Surprise success for Netflix's first release dubbed into Catalan
'The Mitchells vs the Machines' imagines the rebellion of electronic devices
It could have been one of those filler films that Netflix acquires to expand its "content" offerings. But The Mitchells vs. the Machines has become an unexpected phenomenon on the weekend of its release. In our country, it was due to an unfortunately still rare circumstance: it is the first direct release title that Netflix offers dubbed and subtitled in Catalan, because its original producer, Sony Pictures, contracted the translation when it was still hoping to show it in cinemas. But also because it's an animated film for the whole family that recovers the happier side of this genre, at a time when the big cartoon productions seem to be opting for more dramatic or philosophical perspectives.
Director Mike Rianda's debut is produced by Phil Lord and Christopher Miller, responsible, among others, for Lego, the movie and Cloudy with a Chance of Meatballs, the title which this film is most closely related to, especially in its brilliant reinterpretation of an epic genre through ordinary elements. In Cloudy with a Chance of Meatballs the apocalypse came in the form of a perfect storm of junk food. In The Mitchells vs. the Machines it is everyday electronic devices, led by an virtual assistant voiced by Olivia Colman, that rebel against humanity, alienated by its addiction to screens.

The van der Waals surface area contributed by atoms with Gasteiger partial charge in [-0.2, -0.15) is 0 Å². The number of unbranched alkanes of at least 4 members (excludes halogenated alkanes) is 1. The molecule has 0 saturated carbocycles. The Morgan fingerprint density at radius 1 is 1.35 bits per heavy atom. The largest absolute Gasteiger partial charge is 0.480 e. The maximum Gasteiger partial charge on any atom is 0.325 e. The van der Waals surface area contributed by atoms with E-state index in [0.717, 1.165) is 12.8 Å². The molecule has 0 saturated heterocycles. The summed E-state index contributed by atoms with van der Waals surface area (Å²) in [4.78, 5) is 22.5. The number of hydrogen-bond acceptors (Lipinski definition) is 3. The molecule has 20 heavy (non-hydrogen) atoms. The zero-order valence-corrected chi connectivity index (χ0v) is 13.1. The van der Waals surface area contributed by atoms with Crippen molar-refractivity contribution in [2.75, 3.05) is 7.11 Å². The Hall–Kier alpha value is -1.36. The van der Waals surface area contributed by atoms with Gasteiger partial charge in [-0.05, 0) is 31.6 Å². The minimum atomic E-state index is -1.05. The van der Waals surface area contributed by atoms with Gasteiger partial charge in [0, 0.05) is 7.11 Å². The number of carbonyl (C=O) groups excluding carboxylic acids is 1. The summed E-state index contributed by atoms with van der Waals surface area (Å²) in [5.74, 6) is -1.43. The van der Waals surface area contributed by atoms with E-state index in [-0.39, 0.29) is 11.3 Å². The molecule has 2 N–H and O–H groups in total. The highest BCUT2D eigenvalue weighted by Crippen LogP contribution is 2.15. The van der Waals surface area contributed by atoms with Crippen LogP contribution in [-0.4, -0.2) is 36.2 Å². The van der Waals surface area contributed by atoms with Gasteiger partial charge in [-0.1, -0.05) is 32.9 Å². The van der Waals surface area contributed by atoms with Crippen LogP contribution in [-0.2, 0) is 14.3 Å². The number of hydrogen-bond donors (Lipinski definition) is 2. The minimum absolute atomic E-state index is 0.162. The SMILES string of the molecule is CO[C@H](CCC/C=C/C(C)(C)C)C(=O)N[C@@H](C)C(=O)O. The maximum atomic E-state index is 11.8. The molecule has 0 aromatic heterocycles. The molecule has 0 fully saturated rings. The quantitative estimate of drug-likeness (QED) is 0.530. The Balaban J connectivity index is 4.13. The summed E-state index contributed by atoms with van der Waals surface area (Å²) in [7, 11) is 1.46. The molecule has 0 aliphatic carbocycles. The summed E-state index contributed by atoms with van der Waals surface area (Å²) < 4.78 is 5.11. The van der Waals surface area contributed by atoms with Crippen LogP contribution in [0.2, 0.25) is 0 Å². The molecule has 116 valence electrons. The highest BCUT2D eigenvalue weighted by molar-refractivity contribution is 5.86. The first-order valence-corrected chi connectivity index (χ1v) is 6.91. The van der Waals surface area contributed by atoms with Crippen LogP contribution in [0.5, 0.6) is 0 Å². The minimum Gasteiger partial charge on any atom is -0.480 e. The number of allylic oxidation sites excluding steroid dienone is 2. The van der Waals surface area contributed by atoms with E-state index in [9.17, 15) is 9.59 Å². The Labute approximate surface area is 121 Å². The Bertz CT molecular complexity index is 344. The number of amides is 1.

Though the internal dynamics of the family come off as overly conservative, the Mitchells live a fantastic adventure with that infectious energy you've come to expect from this kind of film. And the authoritarian collapse caused by electronic devices feels spot on: a sketch of dystopia that is compensated by the vindication of an ecosystem in which heterogeneous digital creative expressions and strange identities coexist, such as the family's pet dog Monchi, who defies any categorisation.